I ran out of water and I had no clue how long it was back to the Balina's Aid Station. I was getting worried as I couldnt take any salt pills or fuel. I was getting increasingly worried that I was going to screw up my entire race because of such an idiotic mistake. I actually didn't feel toooo bad and after about 35 minutes I reached the aid station. My pace however, had definetly slowed. I grabbed 1/2 a PB and J, filled my bladder, and was off. I chugged a bunch of water and was actually feeling a bit better. Suzanna Bon was right on my heels. She was another lady who I was running around throughout the entire race. She was ahead of me for much of the start but then we switched roles and I was ahead for pretty much the rest.

What happened next was one of least fun things I have ever experienced during a race. We had to go back along Bolina's ridge to the Pantoll Aid Station. It was foggy, really foggy. So foggy that you could hardly see 5 feet in front of you. Not only that, it was muddy, so muddy that I feared slipping down the ridge that slanted down toward the water. If that wasn't enough, it was pissing rain and the winds were just ragging. The wind was blowing the rain right into my face and body. I was so cold. I wish I could describe in words how uncomfortable I was. Suzanna had caught up to me at this point. we were pretty much walking the ridge because it was easier than running. We both were not in a good place. I had such negative thoughts. I have thought about dropping out of races before but that's usually just the evil devil that sits on my left shoulder telling me that. In those situations, the angel on the right always tells it to shut up, this time, nothing was. Perhaps if I could see how beautiful the view was, that may have inspired me to get moving and keep running, but this was not the case. I just kept moving, taking the side piercing blows of rain wind that came at me. I was slipping and sliding all over the place because of the mud. I honestly had HAD IT! To top it all off, my hip flexors were seizing up, which made it hard to flex my leg with each step. Running uphill was starting to become difficult and painful and the only thing keeping me moving was going downhill.

We finally got out of the wind but by this time I was frozen and my hip flexors were out of commission. I literally had to lift my legs over fallen trees. By the time I got to the aid station, I knew I was done. At the time, I couldn't and wasn't willing to endure another 2-3 hours of this shit. I saw Peter's parents and just broke into tears. They did everything they could for me. They motivated me to keep going but in the end they knew it was my decision. One of the volunteers honestly tried her hardest to get me going. She rubbed my legs, got me to stretch, but nothing made the flexors feel better. Not to mention, the longer I stood there, the more they tightened. I decided I would wait for Peter, and make my decision to continue on then (lessen # 6- get your ass moving!). I for one know first hand that your body and how it reacts in a race changes drastically from one minute to the next. You can feel like absolute trash and then a few minutes later hit some different terrain or refuel and feel like a champion. Peter came in 20 minutes later. He had put 20 minutes on me in that section because I was 40 minutes ahead of him at the Randall turn around point. He was sad for me but he was willing to do anything to get me to the finish. I tested out my legs and although the rest of my muscles felt awesome, my hip flexors were preventing me from lifting my leg. In the end, as much as I was bummed, I let him go. I had never DNF'd before and even as I write this, I can't beleive I did. I wish so much that I had just kept going.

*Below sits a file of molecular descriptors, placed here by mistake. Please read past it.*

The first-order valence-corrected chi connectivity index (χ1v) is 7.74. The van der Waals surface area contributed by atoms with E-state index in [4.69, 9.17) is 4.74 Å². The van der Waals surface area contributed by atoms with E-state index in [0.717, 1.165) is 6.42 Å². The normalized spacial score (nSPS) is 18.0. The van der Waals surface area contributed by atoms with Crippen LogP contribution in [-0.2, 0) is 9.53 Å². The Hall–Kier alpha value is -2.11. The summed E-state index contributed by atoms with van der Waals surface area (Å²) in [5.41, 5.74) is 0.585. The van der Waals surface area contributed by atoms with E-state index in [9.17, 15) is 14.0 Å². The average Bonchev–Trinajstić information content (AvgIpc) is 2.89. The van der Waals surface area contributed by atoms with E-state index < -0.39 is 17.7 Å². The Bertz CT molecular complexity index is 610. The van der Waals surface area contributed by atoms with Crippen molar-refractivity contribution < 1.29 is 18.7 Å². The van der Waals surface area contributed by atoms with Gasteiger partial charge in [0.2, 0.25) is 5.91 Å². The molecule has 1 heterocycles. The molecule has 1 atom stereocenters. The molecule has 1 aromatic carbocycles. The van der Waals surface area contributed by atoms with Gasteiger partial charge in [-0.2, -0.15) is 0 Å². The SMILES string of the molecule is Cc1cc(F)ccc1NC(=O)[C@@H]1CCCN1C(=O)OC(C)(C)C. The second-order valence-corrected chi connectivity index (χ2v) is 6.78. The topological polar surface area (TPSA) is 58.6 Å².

We watched Peter at the next aid station. He looked so good and kept such a steady pace. I was so proud of him. It was at this aid station that I found out that over 40 people had DNF'd already. The highest they had ever seen. That doesn't however make me feel any better about mine. We waited for him at the finish. My amazing boyfriend rocked this course. He came in under 11 hours (his goal) and ran such a strong steady race. He had everything dialed. He had 2 separate camelbak's that he had his parents rotate through and fill so all he had to do was exchange one of the other with them at the aid stations. He dressed appropriately and he even changed his shoes and socks twice. He finished his first 100 km and felt amazing. I am so proud of him. His organization and solid race plan allowed him to succeed. I am a bit more lackadaisical. I had a plan, but I could have been even more prepared.

A while after Peter finished, I asked him to go for a walk with me. I was very emotional. I balled on his shoulder and he comforted me. He was very sad for me that I did not finish. I felt, at that moment, a quitter. When I run, the one thing I am is not a quitter, but today was different. I had not planned for this.

BUT, with every wrong, there is a right. I learned soooo much from this race. From, never running out of water to packing for the weather. I know the feeling I felt when I DNF and that is something I never want to feel again. If I ever tell myself I want to quit, I will think back to this moment and how I felt. I wish you could see my back, I'll post pictures of it when I get home. It is soooo chafed, I cant actually lie back against the pillow on my bed. I am not looking forward to the shower. I was so proud of all my friends running out there today. I stayed at the finish for many hours cheering runners in, especailly my good buddy Jurgen. It found it to be very tough but in the end, he finished, and did his best. Everyone did so well, even under the weather circumstances. As I have only been running Ultra's for about 2.5 years, I look at all of them as practice. I will only get better with time and with more practice.

On a brighter note, I think my recovery from this race is going to be shorter and I'll be better recovered for the world cup 100km in 6 weeks. I can go redeem myself. I will definitely be back to do Miwok next year (as long as I can get in). There is some unfinished business that needs to be dealt with. Thanks again to the race director, volunteers, and Peter's parents, Keith and Flora. You guys made the day happen as it needed to. You made our team complete!

ps- sorry for my lack of pictures. I didn't bring my cord to San Fran. Will post at home.

Miwok- The biggest learning experience!